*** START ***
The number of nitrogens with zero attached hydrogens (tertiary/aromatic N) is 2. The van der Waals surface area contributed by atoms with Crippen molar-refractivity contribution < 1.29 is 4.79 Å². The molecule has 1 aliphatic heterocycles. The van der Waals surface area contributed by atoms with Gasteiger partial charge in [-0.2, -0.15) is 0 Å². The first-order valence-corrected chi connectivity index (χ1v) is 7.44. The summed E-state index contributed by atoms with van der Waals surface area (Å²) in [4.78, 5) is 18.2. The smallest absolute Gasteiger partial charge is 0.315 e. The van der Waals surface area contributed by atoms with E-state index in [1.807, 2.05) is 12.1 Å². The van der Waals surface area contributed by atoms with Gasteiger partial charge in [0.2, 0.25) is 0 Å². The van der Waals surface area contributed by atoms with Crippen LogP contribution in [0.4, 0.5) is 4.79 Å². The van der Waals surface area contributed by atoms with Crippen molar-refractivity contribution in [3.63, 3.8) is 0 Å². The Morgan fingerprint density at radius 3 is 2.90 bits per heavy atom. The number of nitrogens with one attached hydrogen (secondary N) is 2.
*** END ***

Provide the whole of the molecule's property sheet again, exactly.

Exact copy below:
The number of nitrogens with zero attached hydrogens (tertiary/aromatic N) is 2. The van der Waals surface area contributed by atoms with Crippen molar-refractivity contribution < 1.29 is 4.79 Å². The molecule has 1 aliphatic heterocycles. The van der Waals surface area contributed by atoms with Gasteiger partial charge in [-0.2, -0.15) is 0 Å². The first-order valence-corrected chi connectivity index (χ1v) is 7.44. The summed E-state index contributed by atoms with van der Waals surface area (Å²) in [4.78, 5) is 18.2. The smallest absolute Gasteiger partial charge is 0.315 e. The van der Waals surface area contributed by atoms with E-state index in [1.807, 2.05) is 12.1 Å². The van der Waals surface area contributed by atoms with Gasteiger partial charge in [0.2, 0.25) is 0 Å². The van der Waals surface area contributed by atoms with Crippen LogP contribution in [0.4, 0.5) is 4.79 Å². The van der Waals surface area contributed by atoms with Crippen molar-refractivity contribution in [3.63, 3.8) is 0 Å². The Morgan fingerprint density at radius 3 is 2.90 bits per heavy atom. The number of nitrogens with one attached hydrogen (secondary N) is 2.